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Reading Group Guide
1. The Confederate General Rides North
is a coming-of-age novel, about Katherine coping with difficult events and being forced to grow up quickly. Though the trip she and her mother take lasts just under a week, Kat changes her attitudes about a number of things; what are they?
2. The story of Katherine and her mother’s journey is told exclusively from Kat’s point of view. In what ways would the novel be different if the story had been told by Kat’s mother in first person narration? How would the novel be different if third person narration had been used and the thoughts of both Kat and her mother were revealed? What might have been lost in a different sort of narration?
3. Discuss how Katherine uses her love of Civil War history to cope with her personal difficulties. How does the author convey this in the italicized sections? How does the “voice” of the italicized (3rd person) sections differ from that of the primary 1st person narrative of the book? Does the voice of the “italicized” sections change over the course of the book?
4. The journey in the novel takes place early in the summer of 1968. In what ways and from whom does Kat learn about some of the important political events of 1968? How does she make sense of this information and what effect does it have on her as she travels with her mother? What memories or knowledge do you have about the political and cultural events in the U.S. in 1968?
5. What are the various civil wars in the novel? How is Kat involved in these “wars”? Are there places in the novel where Kat begins to make connections among some of these “wars”?
6. Discuss your own notions of being identified as southern or northern. How does Katherine grapple with this issue?
7. Several secondary characters, some more prominent than others, contribute to Katherine’s education and growth during the novel. Discuss one or two who struck you as the most important guides, either in a positive or negative manner.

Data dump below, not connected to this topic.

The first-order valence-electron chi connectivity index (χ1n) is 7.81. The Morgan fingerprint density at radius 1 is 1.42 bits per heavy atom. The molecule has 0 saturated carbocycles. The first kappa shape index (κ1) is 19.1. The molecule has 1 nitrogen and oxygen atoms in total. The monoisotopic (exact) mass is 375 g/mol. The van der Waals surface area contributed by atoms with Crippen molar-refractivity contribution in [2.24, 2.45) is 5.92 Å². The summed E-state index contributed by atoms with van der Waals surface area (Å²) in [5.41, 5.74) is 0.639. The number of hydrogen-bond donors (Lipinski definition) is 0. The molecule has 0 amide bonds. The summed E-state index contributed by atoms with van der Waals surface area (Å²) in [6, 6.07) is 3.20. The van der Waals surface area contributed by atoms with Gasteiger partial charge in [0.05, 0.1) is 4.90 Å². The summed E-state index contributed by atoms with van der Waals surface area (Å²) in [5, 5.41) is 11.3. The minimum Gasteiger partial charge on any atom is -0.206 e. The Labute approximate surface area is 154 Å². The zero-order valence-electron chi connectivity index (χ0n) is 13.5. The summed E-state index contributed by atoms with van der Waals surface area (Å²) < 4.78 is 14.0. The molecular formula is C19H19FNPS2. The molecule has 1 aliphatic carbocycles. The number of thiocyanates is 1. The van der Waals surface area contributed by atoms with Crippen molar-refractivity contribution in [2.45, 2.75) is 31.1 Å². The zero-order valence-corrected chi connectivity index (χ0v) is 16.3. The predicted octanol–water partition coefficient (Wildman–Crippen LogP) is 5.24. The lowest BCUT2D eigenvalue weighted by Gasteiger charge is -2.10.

8. Katherine’s grandparents and aunt give her a lot of love and attention. Other than your parents, did you have another family member or another adult who served as a guide or mentor to you when you were a child? Talk about the qualities of this person and one particular time you remember spending with them.
9. How does Kat describe her mother, Margaret McConnell? Do you think her description is accurate? How do you feel about Kat’s mother as the novel progresses? What about Kat’s father, Bill McConnell?
10. Discuss the relationship that Kat has with her mother and father. Which scenes in the novel reveal best how Kat feels about each parent and the legacies she has “inherited” from each?
11. Katherine loves books and they are important talismans for her above and beyond their content. What favorite books do you remember from your childhood? Were they on a particular subject, as Kat’s are? Discuss why they were so important to you.
12. Discuss the significance of Gettysburg as the last battlefield of the book. Why does Gettysburg hold such significance for Kat before she and her mother even get there? How does the place of Gettysburg contribute to Kat’s development?
13. What is Kat’s understanding of violence and war at the beginning of the trip? How has it changed by the end of the trip? Discuss the reasons for the change.
14. Were you surprised by Kat’s actions at the end of the novel? In what way? What do you imagine happens after the novel ends?
15. Many people have visited Civil War battlefields (or other battlefields or historic sites) on family vacations. If you’ve been on such a trip, talk about your experience. How did you feel; what did you learn; did it change you in any way? What sort of tour did you go on—was there a museum—a living history presentation—a bus tour—car audio tour? Who in the family planned the trip and who drove?